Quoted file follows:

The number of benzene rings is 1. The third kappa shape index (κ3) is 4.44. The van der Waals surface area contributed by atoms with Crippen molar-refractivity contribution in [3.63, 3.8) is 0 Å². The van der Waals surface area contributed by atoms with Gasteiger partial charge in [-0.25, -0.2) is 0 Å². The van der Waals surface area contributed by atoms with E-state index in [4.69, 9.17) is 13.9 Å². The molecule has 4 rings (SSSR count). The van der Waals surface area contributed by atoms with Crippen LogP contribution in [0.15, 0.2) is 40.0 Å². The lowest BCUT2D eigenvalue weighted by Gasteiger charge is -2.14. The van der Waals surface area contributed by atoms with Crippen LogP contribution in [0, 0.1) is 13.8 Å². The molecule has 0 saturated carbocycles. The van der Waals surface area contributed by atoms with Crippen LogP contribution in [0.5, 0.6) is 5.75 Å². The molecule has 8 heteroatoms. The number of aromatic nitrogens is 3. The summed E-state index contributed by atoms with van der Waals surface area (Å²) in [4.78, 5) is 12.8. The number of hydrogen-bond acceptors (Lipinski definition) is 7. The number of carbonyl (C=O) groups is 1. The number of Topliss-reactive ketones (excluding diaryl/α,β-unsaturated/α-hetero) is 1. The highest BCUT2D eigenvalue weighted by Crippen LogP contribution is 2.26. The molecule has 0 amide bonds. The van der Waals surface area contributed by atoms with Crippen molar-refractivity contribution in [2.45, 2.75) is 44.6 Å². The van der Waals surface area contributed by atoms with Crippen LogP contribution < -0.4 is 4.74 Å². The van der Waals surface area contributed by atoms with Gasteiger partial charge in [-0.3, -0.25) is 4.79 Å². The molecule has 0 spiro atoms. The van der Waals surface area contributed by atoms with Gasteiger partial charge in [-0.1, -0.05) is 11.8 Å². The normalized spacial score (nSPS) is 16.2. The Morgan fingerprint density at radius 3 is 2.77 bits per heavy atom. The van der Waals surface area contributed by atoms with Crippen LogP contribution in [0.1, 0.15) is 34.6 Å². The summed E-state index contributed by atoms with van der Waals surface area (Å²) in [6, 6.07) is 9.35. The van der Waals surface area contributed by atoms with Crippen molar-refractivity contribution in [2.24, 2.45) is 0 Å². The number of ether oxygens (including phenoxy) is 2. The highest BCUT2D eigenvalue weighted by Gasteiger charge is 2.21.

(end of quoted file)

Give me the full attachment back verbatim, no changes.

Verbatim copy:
The number of benzene rings is 1. The third kappa shape index (κ3) is 4.44. The van der Waals surface area contributed by atoms with Crippen molar-refractivity contribution in [3.63, 3.8) is 0 Å². The van der Waals surface area contributed by atoms with Gasteiger partial charge in [-0.25, -0.2) is 0 Å². The van der Waals surface area contributed by atoms with E-state index in [4.69, 9.17) is 13.9 Å². The molecule has 4 rings (SSSR count). The van der Waals surface area contributed by atoms with Crippen LogP contribution in [0.15, 0.2) is 40.0 Å². The lowest BCUT2D eigenvalue weighted by Gasteiger charge is -2.14. The van der Waals surface area contributed by atoms with Crippen LogP contribution in [0, 0.1) is 13.8 Å². The molecule has 0 saturated carbocycles. The van der Waals surface area contributed by atoms with Crippen LogP contribution in [0.5, 0.6) is 5.75 Å². The molecule has 8 heteroatoms. The number of aromatic nitrogens is 3. The summed E-state index contributed by atoms with van der Waals surface area (Å²) in [4.78, 5) is 12.8. The number of hydrogen-bond acceptors (Lipinski definition) is 7. The number of carbonyl (C=O) groups is 1. The number of Topliss-reactive ketones (excluding diaryl/α,β-unsaturated/α-hetero) is 1. The highest BCUT2D eigenvalue weighted by Crippen LogP contribution is 2.26. The molecule has 0 amide bonds. The van der Waals surface area contributed by atoms with Crippen molar-refractivity contribution in [2.45, 2.75) is 44.6 Å². The van der Waals surface area contributed by atoms with Crippen LogP contribution < -0.4 is 4.74 Å². The van der Waals surface area contributed by atoms with Gasteiger partial charge in [-0.3, -0.25) is 4.79 Å². The molecule has 0 spiro atoms. The van der Waals surface area contributed by atoms with Gasteiger partial charge in [-0.1, -0.05) is 11.8 Å². The normalized spacial score (nSPS) is 16.2. The Morgan fingerprint density at radius 3 is 2.77 bits per heavy atom. The van der Waals surface area contributed by atoms with Crippen LogP contribution in [0.1, 0.15) is 34.6 Å². The summed E-state index contributed by atoms with van der Waals surface area (Å²) in [6, 6.07) is 9.35. The van der Waals surface area contributed by atoms with Crippen molar-refractivity contribution in [2.24, 2.45) is 0 Å². The number of ether oxygens (including phenoxy) is 2. The highest BCUT2D eigenvalue weighted by Gasteiger charge is 2.21.